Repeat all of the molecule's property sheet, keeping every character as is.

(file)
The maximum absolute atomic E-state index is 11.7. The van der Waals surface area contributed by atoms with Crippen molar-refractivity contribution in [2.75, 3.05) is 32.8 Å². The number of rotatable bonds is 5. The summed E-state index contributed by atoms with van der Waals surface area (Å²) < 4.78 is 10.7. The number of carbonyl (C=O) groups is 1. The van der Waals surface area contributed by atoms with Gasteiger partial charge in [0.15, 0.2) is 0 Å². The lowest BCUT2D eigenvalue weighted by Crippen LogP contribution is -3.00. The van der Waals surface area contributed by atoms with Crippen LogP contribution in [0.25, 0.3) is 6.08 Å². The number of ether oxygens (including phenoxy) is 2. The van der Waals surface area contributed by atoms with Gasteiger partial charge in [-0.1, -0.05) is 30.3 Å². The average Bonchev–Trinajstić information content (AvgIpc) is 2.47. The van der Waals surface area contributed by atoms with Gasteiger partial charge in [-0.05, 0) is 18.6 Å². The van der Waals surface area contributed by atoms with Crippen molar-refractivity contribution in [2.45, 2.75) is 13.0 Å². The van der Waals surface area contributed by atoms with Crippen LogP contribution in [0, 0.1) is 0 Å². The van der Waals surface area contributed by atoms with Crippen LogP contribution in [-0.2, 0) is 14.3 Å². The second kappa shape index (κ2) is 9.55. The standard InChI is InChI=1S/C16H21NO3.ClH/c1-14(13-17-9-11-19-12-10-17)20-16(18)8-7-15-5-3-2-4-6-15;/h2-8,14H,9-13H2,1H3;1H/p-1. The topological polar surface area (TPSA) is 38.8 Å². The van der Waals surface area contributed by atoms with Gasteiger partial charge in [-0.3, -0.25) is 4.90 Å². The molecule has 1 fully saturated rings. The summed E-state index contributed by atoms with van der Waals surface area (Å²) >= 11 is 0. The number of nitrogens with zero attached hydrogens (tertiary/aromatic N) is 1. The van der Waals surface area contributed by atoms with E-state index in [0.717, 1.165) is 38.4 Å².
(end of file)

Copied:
The maximum absolute atomic E-state index is 11.7. The van der Waals surface area contributed by atoms with Crippen molar-refractivity contribution in [2.75, 3.05) is 32.8 Å². The number of rotatable bonds is 5. The summed E-state index contributed by atoms with van der Waals surface area (Å²) < 4.78 is 10.7. The number of carbonyl (C=O) groups is 1. The van der Waals surface area contributed by atoms with Gasteiger partial charge in [0.15, 0.2) is 0 Å². The lowest BCUT2D eigenvalue weighted by Crippen LogP contribution is -3.00. The van der Waals surface area contributed by atoms with Crippen LogP contribution in [0.25, 0.3) is 6.08 Å². The number of ether oxygens (including phenoxy) is 2. The van der Waals surface area contributed by atoms with Gasteiger partial charge in [-0.1, -0.05) is 30.3 Å². The average Bonchev–Trinajstić information content (AvgIpc) is 2.47. The van der Waals surface area contributed by atoms with Gasteiger partial charge in [-0.05, 0) is 18.6 Å². The van der Waals surface area contributed by atoms with Crippen molar-refractivity contribution in [2.45, 2.75) is 13.0 Å². The van der Waals surface area contributed by atoms with Crippen LogP contribution in [0, 0.1) is 0 Å². The van der Waals surface area contributed by atoms with Crippen LogP contribution in [-0.2, 0) is 14.3 Å². The second kappa shape index (κ2) is 9.55. The standard InChI is InChI=1S/C16H21NO3.ClH/c1-14(13-17-9-11-19-12-10-17)20-16(18)8-7-15-5-3-2-4-6-15;/h2-8,14H,9-13H2,1H3;1H/p-1. The topological polar surface area (TPSA) is 38.8 Å². The van der Waals surface area contributed by atoms with Gasteiger partial charge in [-0.3, -0.25) is 4.90 Å². The molecule has 1 fully saturated rings. The summed E-state index contributed by atoms with van der Waals surface area (Å²) >= 11 is 0. The number of nitrogens with zero attached hydrogens (tertiary/aromatic N) is 1. The van der Waals surface area contributed by atoms with E-state index in [0.717, 1.165) is 38.4 Å².